Chris Freeland is the Director of Open Libraries at the Internet Archive, working in support of the organization's mission to provide "Universal access to all knowledge." Before joining the Internet Archive Chris was an Associate University Librarian at Washington University in St. Louis, managing Washington University Libraries' digital initiatives and related services, and the Director of the Center for Biodiversity Informatics at the Missouri Botanical Garden. He holds an M.S. in Biological Sciences from Eastern Illinois University and an M.S. in Library and Information Science from University of Missouri-Columbia.

Sep 30: Clifford LYNCH: Stewardship: The Scope of the Challenge (Continued).
    I'll continue the discussion from September 16 exploring the nature of the (digital) cultural record through a series of detailed examinations of developments involving particular genres of content. After completing the discussion of recorded music from the last session, we'll discuss moving images (video and film); geospatial and remote sensing broadly; the web, including the "deep" web and consideration of new modes of grey literature and emphemera; and, time permitting, social media and its implications for stewardship. This discussion will continue on November 4.

Oct 7: Michael BUCKLAND & Wayne de FREMERY: Contexts, Works, and Catalogs.
    Building on work previously presented at this seminar by Wayne de Fremery and myself, we propose some fundamental changes to bibliographic and library search and discovery:
    1. Consider the purpose of retrieval systems as a search for "families" or "contexts" of related works rather than for particular items;
    2. Diminish the privileged status accorded to individual creative works, notably by Seymour Lubetzky ’34 and others, and redefine and redirect the Functional Requirements for Bibliographic Resouces (FRBR) model accordingly; and
    3. Unbundle the the tight relationship between library catalog and library collection in order to harmonize theory with contemporary technological reality.
    Wayne de Fremery is Professor of Information Science and Entrepreneurship and Director of the Francoise O. Lepage Center for Global Innovation at Dominican University of California. Previously, he was an associate professor in the School of Media, Arts, and Science at Sogang University in South Korea, where he has lived for twenty years. He currently represents the Korean National Body at ISO as Convener of a working group on document description, processing languages, and semantic metadata (ISO/IEC JTC 1/SC 34 WG 9). His recent research projects have concerned "Digital humanities in the iSchool" (JASIST, 2022), "Copy theory" (JASIST, 2022), "Context, relevance, and labor" (JASIST, 2022), as well as the use of deep learning to improve Korean OCR, for which he received a national citation of merit from the South Korean Ministry of Culture, Sports, and Tourism. More at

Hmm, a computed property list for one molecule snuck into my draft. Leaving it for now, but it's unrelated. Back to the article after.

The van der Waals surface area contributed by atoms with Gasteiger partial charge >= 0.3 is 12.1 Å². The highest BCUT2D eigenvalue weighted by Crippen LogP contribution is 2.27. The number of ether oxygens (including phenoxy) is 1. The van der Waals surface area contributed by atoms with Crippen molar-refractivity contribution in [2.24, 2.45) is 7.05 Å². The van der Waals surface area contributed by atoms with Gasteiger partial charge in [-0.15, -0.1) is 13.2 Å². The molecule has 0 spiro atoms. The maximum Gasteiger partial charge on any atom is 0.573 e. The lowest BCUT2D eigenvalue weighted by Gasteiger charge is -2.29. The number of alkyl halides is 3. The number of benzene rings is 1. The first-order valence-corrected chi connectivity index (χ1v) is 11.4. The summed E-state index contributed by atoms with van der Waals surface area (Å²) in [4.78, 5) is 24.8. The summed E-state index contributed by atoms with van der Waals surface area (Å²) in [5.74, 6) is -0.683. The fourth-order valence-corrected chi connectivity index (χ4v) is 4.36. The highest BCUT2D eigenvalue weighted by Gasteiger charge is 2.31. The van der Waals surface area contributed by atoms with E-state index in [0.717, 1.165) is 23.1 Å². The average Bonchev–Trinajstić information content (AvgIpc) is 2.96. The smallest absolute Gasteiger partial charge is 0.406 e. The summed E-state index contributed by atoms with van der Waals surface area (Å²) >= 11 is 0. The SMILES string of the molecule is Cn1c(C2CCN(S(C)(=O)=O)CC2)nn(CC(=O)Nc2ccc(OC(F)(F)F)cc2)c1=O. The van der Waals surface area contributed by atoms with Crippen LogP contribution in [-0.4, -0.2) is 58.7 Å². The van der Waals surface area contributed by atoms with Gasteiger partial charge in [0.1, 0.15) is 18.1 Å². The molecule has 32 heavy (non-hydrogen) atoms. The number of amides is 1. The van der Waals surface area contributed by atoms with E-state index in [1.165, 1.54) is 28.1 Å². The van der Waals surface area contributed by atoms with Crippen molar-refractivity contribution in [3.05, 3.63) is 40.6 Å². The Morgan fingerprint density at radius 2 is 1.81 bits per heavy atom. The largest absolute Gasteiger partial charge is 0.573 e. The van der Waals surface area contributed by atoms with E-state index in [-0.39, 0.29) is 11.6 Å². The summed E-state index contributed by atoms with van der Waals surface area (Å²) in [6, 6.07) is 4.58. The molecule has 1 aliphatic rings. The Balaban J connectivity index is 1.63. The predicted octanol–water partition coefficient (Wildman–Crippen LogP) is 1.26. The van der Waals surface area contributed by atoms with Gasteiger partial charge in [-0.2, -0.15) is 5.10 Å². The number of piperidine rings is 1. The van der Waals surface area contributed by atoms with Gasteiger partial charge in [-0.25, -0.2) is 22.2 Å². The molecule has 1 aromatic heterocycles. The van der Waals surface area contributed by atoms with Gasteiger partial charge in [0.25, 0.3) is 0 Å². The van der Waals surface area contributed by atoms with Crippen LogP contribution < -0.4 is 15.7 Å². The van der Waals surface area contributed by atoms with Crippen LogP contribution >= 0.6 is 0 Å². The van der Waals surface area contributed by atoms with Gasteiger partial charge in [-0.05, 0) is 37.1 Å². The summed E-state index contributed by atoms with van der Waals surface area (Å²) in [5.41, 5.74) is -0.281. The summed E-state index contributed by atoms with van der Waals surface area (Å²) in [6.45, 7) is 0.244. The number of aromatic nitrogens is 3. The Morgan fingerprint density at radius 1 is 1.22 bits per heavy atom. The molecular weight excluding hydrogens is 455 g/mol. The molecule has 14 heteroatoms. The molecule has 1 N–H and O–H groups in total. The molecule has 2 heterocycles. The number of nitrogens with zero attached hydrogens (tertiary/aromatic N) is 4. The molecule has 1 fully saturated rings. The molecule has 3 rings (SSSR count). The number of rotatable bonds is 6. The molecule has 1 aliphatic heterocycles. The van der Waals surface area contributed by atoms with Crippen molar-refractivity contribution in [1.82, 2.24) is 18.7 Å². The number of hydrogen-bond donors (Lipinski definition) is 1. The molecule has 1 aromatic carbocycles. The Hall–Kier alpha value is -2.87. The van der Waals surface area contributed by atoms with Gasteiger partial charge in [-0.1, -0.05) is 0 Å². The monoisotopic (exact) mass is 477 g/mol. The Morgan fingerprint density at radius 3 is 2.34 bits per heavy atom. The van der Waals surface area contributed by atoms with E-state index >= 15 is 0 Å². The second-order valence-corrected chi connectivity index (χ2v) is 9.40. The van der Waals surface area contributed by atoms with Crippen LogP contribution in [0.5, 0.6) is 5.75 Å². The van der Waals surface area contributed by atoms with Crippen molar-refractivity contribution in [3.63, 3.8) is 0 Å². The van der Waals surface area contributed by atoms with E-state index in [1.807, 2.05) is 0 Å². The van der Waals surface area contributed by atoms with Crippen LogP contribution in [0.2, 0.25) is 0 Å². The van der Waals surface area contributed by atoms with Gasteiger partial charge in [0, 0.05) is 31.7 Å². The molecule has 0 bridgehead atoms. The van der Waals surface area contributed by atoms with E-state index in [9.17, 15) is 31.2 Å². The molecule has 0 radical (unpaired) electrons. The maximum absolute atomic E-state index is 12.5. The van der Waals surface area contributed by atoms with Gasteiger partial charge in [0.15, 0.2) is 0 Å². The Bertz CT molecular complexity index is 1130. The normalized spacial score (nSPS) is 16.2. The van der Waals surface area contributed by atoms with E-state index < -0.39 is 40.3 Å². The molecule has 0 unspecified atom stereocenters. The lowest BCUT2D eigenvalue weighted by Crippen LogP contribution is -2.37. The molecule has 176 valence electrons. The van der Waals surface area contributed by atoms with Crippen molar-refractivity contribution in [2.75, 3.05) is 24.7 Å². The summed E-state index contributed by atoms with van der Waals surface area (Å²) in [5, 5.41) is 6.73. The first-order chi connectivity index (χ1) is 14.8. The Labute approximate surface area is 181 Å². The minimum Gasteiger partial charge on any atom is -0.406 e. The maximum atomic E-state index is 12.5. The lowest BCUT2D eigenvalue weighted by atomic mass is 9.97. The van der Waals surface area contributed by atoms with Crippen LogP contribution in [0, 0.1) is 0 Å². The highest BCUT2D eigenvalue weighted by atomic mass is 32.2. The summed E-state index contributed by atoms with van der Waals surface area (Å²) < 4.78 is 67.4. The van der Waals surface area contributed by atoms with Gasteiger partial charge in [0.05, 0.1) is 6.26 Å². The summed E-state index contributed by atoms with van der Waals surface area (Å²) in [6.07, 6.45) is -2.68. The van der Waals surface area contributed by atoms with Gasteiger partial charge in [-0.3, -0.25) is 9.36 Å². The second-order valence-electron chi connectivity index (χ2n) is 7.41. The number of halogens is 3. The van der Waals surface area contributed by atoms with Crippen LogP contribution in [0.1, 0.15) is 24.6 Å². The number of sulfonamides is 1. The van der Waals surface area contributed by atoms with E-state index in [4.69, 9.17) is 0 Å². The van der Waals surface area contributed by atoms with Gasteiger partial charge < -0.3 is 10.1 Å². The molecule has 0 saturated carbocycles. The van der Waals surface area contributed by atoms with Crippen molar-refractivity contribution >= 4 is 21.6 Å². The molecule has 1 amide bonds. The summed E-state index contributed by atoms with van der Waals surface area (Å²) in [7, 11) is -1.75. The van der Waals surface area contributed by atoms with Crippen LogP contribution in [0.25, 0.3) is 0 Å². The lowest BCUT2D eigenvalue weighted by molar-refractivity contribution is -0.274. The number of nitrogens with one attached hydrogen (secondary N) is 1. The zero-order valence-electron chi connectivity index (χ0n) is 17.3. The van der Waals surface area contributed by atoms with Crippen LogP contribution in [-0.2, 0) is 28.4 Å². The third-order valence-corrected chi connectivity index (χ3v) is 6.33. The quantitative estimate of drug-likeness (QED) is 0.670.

Oct 14: Cathy MARSHALL: Who Broke Mechanical Turk?
    Crowdsourcing platforms provide a valuable way to perform a wide range of human intelligence tasks--e.g. data labeling, content moderation, text translation, citizen science--as well as a convenient venue for collecting participant data. I've been using Amazon Mechanical Turk in various capacities since 2010, and have followed worker forums, labor organizing efforts, and the development of worker-centered tools (on one side) and increasingly sophisticated uses of the crowd (on the other). Early on, my colleagues and I were (perhaps naively) delighted by the quality of the data we gathered and by generally positive interactions we had with workers. Using practical advice from the literature, we were able to vet work and encourage good-faith participation in our studies.
    More recently, a handful of researchers from diverse disciplines who use crowdsourcing platforms have described an uptick in unusable data from US-based workers. Frank Shipman and I saw this ourselves in 2018 and 2019 when we re-ran a survey we'd used successfully five years earlier: by 2019, we had to exclude more than 12% of the completed HITs according to our established cleaning heuristics. Even knowing this, what we saw on Mechanical Turk this spring and summer startled us. Almost 90% of the data was unusable. In this talk, I'll use a preliminary analysis of our own and other researchers' data in an effort to explain what seems to be happening on Mechanical Turk, present evidence of why it's not necessarily a symptom of bots, autocompletion tools, or bad faith work, and speculate why Amazon has little incentive to do anything about it.
    Cathy Marshall is a senior research scientist at Texas A&M University and a former principal researcher at Microsoft Research, and before that, at Xerox PARC. She's a fan of personal ephemera, special collections, and a quiet reading room.

Oct 21: Students' Progress Reports.

Oct 28: Early start! 2:30 pm.
    Seminar combined with the School's 104th Birthday Celebration.

    For program and registration go to

Nov 4: Clifford LYNCH: Stewardship - 3.

Nov 11: No Seminar meeting. Veterans' Day holiday.

Nov 18: Final Progress Reports.

Nov 25: No Seminar meeting. Thanksgiving.

Dec 2: In person only. Clifford LYNCH.

The Seminar will resume in the Spring semester.
Spring 2022 schedule and summaries.